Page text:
Kerry cattle are most probably the descendants of the Celtic Shorthorn, brought to Ireland as long ago as 2000 B.C. They are still found grazing in the marginal pastures of the hill districts of southwestern Ireland. Kerries were imported to the United States beginning in 1818 and the breed prospered through the early 20th century. But by the 1930’s, Kerries had disappeared from North America however in the mid 1970’s Dr Russell Scott imported eleven Kerries into Canada that are the foundation Kerry stock of today’s Kerry population in Canada and United States. Today there are very few Kerries in the United States and Canada less than 75 breeding females and only a few small herds are being bred to pure Kerry bulls.
The Kerry is a small-sized, fine-boned dairy breed, mostly black in color and can have a small amount of white on the udder. Cows weigh between 780-1000 pounds and are horned. Milk production averages 7000-8000 pounds, but can occasionally exceed 10,000 pounds, with over 4% butterfat. Kerries are hardy and long-lived, often still calving at 14-15 years of age.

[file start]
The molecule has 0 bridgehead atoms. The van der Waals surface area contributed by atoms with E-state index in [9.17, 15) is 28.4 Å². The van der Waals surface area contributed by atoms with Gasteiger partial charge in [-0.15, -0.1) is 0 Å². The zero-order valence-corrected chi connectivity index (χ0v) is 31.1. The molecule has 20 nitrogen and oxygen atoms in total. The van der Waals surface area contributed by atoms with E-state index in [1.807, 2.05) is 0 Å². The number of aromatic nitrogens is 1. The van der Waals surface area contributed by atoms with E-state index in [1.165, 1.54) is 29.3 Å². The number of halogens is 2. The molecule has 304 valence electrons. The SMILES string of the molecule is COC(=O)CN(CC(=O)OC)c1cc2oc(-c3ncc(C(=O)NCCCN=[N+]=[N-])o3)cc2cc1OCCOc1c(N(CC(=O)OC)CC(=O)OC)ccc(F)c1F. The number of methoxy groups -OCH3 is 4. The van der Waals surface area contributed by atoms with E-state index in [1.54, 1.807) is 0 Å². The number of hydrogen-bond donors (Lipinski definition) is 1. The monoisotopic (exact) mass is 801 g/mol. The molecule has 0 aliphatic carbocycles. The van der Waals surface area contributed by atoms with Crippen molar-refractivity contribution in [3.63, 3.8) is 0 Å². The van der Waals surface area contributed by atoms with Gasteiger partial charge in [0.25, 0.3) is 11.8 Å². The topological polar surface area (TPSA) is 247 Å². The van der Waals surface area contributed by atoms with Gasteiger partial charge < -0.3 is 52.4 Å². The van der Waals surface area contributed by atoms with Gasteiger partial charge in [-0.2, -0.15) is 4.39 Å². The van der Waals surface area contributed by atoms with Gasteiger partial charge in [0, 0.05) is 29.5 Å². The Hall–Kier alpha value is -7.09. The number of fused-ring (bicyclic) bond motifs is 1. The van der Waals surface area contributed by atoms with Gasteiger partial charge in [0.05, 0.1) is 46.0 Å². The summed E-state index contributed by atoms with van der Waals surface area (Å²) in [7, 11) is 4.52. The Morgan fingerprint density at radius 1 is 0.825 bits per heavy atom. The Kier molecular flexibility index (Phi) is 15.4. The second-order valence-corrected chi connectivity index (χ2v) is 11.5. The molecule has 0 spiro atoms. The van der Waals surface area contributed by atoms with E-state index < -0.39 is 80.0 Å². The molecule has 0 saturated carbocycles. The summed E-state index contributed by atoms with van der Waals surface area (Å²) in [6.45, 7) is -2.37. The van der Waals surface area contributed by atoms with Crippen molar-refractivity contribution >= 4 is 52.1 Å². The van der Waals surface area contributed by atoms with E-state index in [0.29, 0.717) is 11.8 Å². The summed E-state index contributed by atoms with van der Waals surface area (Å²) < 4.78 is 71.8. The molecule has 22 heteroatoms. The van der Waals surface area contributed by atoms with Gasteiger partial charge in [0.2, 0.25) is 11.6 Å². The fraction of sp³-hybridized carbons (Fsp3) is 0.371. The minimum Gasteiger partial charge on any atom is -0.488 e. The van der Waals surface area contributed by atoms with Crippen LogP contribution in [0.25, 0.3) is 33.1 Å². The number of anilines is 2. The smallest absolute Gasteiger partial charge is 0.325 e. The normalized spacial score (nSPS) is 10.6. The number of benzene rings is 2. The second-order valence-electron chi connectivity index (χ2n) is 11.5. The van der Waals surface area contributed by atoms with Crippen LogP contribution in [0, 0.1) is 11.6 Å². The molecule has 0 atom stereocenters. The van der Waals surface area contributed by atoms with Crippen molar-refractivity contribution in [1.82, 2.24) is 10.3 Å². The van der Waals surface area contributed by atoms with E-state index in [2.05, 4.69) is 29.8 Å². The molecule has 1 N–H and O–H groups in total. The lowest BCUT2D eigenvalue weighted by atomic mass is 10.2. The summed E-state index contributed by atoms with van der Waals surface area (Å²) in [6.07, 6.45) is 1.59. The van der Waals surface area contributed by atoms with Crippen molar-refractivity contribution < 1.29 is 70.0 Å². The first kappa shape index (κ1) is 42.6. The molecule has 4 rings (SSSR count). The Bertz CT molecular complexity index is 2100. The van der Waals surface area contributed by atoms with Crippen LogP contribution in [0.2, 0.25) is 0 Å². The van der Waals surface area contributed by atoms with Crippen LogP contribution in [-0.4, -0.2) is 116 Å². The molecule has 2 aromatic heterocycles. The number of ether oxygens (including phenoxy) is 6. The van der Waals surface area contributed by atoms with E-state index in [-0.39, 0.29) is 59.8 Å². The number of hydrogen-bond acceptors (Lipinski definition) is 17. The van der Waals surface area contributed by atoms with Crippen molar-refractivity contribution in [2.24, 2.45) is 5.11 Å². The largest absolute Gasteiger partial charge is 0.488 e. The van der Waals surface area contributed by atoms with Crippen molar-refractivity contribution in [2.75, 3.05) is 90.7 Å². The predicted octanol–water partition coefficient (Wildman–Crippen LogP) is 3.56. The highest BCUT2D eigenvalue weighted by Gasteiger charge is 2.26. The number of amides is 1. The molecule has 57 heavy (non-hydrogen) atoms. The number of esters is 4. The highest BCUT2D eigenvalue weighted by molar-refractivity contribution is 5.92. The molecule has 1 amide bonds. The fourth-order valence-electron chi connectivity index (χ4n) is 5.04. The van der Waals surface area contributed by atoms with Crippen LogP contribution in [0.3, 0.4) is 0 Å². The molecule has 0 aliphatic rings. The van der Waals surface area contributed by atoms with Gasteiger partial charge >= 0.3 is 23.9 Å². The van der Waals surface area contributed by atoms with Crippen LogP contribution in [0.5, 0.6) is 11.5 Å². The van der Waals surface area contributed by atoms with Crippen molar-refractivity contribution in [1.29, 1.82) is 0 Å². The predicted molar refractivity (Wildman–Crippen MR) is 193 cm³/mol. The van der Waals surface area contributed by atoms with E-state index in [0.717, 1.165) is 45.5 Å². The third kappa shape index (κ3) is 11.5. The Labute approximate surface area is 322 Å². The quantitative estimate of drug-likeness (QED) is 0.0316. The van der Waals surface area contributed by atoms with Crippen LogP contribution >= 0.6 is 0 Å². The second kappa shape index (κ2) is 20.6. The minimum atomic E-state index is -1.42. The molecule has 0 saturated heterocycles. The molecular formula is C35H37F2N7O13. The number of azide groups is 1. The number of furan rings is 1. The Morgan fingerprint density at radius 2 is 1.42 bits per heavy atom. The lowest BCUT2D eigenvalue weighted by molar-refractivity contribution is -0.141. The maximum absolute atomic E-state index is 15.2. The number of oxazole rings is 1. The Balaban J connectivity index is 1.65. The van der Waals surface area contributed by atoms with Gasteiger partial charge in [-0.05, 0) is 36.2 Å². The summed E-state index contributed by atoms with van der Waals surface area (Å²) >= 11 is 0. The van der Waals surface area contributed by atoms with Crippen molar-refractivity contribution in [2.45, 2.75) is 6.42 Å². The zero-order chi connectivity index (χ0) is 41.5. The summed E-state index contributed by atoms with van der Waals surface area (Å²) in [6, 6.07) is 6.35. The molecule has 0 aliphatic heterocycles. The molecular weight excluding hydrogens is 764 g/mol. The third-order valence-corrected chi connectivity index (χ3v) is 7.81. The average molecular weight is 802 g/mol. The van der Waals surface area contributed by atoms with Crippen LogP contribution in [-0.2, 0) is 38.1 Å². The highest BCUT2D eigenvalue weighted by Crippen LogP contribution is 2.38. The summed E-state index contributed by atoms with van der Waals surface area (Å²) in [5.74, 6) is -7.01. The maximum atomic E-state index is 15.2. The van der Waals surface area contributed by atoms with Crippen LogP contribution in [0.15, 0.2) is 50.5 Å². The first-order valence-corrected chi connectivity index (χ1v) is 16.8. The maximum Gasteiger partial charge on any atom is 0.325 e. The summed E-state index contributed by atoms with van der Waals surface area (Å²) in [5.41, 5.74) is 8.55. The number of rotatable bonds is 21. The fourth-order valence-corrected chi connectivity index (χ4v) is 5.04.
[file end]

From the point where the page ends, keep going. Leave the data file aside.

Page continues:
By 1983 the world population of pedigreed Kerries had dropped to around 200. The Irish Department of Agriculture has since taken steps to support the maintenance of the breed and numbers are again creeping upwards. Here in the USA and Canada Kerry numbers have drop to less than 75 breeding cows and not all are being bred to pure to Kerry bulls.
Livestock Conservancy Status: Critically Endangered